Speaking to reporters as he greeted Merkel at his palm-lined residence on the Black Sea, Medvedev congratulated Merkel on news that Germany had emerged from recession and said Russia was working hard to do the same.
"We should think how, by strengthening our bilateral economic strategic ties, we could help our economies and people overcome consequences of this difficult global crisis and emerge stronger," Medvedev said.
Merkel replied that she had been "very happy" at Thursday's German economic news and confirmed that her meeting with Medvedev - their second in just a month, and third this year - would centre on economic issues.
"I believe that we need to use every chance that the global financial crisis offers to develop the Russian-German economic relations," the German chancellor said.
The two leaders were expected to hold a news conference at 4:00pm (1200 GMT).
Merkel is widely expected to remain at the helm of Europe's most powerful economy following elections on September 27 and Medvedev said he and the German leader would also discuss international issues.
Speaking on German radio on the eve of her trip to Russia, Merkel delivered some criticism for Medvedev, albeit very gentle, on the latest murders of human rights activists in Chechnya.
"I want to believe that the subject is close to his heart," she told the Deutschlandradio Kultur station. "But he has to act."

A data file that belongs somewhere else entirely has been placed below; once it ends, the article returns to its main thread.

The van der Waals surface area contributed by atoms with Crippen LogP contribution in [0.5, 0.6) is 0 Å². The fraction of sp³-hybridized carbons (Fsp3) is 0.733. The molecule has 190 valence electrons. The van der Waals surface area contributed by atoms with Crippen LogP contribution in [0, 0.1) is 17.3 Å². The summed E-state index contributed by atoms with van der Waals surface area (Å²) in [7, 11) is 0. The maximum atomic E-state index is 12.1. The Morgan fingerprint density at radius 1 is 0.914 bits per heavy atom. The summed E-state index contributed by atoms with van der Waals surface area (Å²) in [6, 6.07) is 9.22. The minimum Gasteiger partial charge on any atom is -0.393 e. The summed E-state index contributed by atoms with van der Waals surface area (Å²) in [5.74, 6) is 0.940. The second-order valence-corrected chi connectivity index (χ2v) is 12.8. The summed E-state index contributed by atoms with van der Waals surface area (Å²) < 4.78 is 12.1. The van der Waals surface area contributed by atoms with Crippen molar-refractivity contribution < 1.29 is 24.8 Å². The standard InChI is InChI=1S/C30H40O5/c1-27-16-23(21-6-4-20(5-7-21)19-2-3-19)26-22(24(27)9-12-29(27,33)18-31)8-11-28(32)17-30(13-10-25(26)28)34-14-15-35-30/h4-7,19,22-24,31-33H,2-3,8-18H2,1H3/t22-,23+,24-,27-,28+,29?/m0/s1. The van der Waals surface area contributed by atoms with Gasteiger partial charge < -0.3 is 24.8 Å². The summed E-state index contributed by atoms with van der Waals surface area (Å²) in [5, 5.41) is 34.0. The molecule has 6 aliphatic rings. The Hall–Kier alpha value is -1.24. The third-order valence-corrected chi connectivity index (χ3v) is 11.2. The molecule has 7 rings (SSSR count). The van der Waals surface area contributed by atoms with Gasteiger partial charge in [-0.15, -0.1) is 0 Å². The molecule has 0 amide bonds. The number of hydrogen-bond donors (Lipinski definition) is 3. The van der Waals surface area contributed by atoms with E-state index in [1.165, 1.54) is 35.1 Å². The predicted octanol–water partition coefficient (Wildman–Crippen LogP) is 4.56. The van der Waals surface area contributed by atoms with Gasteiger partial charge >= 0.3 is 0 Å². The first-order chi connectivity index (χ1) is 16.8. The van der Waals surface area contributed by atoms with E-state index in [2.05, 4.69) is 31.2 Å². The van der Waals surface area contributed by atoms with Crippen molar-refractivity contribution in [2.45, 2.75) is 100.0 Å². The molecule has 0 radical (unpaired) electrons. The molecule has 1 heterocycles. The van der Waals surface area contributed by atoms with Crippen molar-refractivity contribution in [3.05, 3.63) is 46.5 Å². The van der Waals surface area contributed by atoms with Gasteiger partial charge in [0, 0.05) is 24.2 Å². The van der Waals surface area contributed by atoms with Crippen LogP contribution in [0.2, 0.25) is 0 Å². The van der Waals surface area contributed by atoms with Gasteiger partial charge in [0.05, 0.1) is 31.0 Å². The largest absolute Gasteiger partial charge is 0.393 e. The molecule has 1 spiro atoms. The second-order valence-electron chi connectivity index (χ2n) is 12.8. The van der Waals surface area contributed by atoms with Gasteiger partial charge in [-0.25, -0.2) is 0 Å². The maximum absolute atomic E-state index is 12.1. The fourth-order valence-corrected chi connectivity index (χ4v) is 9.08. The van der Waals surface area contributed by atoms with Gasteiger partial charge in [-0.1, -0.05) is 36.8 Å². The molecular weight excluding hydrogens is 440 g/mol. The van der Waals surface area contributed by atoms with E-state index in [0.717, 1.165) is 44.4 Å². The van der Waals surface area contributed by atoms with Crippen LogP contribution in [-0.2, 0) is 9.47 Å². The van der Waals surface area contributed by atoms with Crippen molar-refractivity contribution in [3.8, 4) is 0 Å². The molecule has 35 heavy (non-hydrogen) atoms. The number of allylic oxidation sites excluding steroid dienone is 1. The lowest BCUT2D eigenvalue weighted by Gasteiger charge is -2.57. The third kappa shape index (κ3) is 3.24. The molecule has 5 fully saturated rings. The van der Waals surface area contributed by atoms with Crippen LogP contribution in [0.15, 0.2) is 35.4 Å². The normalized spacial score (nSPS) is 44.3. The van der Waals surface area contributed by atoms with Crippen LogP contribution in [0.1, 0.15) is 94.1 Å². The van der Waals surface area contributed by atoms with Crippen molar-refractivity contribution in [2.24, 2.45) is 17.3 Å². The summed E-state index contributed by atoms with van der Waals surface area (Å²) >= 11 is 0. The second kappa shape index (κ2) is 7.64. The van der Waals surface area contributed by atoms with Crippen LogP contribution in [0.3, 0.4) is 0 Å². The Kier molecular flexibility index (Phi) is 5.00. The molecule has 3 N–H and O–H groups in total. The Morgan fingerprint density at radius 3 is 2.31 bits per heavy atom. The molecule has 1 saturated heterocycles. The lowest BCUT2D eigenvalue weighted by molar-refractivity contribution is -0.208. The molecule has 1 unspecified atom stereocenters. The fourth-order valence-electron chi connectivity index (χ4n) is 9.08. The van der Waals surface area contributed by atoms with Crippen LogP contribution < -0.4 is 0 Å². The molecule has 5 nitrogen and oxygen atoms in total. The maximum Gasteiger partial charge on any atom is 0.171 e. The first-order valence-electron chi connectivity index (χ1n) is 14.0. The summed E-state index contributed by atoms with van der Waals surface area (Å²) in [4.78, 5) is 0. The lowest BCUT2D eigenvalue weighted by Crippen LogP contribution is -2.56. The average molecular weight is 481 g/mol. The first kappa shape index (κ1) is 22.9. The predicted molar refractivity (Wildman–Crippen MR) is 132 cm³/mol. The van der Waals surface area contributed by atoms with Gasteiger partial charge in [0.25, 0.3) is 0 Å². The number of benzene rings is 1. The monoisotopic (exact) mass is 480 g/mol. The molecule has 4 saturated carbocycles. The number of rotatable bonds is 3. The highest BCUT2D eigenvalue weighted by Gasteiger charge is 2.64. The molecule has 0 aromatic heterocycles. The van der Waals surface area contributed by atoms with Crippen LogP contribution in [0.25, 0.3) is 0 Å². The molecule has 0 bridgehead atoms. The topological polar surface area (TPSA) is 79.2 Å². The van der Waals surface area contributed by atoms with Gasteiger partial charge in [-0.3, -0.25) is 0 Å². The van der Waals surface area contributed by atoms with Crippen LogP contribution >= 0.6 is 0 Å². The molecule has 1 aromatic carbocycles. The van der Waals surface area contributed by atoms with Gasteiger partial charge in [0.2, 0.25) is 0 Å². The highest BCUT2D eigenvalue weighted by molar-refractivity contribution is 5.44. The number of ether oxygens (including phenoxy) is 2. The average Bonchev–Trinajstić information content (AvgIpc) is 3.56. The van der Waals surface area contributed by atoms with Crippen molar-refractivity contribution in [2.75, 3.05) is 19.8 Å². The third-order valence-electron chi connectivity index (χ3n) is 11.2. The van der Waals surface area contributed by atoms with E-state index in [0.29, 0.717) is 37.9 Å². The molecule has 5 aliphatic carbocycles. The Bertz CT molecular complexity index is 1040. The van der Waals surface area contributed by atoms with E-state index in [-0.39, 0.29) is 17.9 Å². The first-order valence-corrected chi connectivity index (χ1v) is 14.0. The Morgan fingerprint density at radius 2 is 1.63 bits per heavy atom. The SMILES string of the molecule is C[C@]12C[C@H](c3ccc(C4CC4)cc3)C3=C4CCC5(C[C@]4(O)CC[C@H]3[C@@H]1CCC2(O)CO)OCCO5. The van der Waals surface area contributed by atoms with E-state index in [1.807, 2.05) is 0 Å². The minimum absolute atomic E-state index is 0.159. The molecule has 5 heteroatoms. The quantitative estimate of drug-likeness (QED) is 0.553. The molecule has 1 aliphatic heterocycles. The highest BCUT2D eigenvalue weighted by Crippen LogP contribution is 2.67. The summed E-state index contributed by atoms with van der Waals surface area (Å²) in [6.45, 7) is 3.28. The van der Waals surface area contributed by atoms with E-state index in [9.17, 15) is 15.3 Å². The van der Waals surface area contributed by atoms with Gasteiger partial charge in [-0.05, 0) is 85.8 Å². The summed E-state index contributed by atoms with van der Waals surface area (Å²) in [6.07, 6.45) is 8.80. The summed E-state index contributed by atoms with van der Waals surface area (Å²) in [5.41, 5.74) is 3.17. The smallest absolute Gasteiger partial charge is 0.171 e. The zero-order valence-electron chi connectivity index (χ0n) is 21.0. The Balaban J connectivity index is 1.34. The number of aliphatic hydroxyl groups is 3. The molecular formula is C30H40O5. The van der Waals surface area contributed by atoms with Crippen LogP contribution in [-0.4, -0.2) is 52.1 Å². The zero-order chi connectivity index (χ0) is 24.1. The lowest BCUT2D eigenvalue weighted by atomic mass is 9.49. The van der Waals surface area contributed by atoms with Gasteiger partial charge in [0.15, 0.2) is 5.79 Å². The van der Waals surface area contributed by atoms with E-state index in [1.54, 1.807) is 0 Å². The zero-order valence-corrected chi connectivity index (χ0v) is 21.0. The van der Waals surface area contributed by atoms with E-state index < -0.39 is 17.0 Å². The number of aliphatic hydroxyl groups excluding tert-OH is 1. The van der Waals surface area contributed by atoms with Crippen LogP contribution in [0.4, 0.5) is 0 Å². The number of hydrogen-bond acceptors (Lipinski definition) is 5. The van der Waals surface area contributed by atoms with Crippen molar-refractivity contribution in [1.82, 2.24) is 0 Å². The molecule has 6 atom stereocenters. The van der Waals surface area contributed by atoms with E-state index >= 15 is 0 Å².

But while Merkel aides said she may raise rights issues with Medvedev, both sides made clear Friday's meeting was about business, including deals on carmaker Opel and plans for Russian investment in struggling German firms.
Russia's priority at the talks will be to cement a deal in which its largest lender, state bank Sberbank, in a consortium with Canadian automaker Magna would buy a stake in Opel, the struggling European unit of General Motors.
The two will also discuss Russian investment in ailing German firms like Wadan dockyards and insolvent Dresden-based Qimonda chipmaker, part of Infineon electronics company, the Kremlin said in a statement ahead of the visit.
Both Qimonda chipmaker and Wadan dockyards are located in eastern Germany - Merkel's constituency - and are struggling with the prospect of mass layoffs.
"The projects in question can become a starting point for strategic alliances between Russian and German high-tech companies in the auto industry, shipbuilding and electronics," the Kremlin said.
A report Friday in the Russian business daily Kommersant said that Russian conglomerate Sistema could buy a stake in Infineon.
The report did not say how much Sistema was prepared to spend, but said the topic would be discussed by Merkel and Medvedev.
In a note to clients, Russian investment bank Renaissance Capital said a deal for a Russian firm to buy a stake in Infineon "would be political" and "would not be the best use of liquidity in the current environment."
A Sistema representative, speaking to AFP on condition he not be named, said the company was not involved in discussions on the plan.
"We are aware that such an idea exists," the representative said. "The idea comes from the two leaders."
Kommersant and another business daily, Vedomosti, said the deals under discussion would not make much economic sense for Russia but could help Merkel ease social tension stemming from the prospect of mass layoffs in Germany.
"Moscow is trying to help Angela Merkel and one of the reasons is because her position is extremely important for the fate of Gazprom's Nord Stream project," Kommersant said.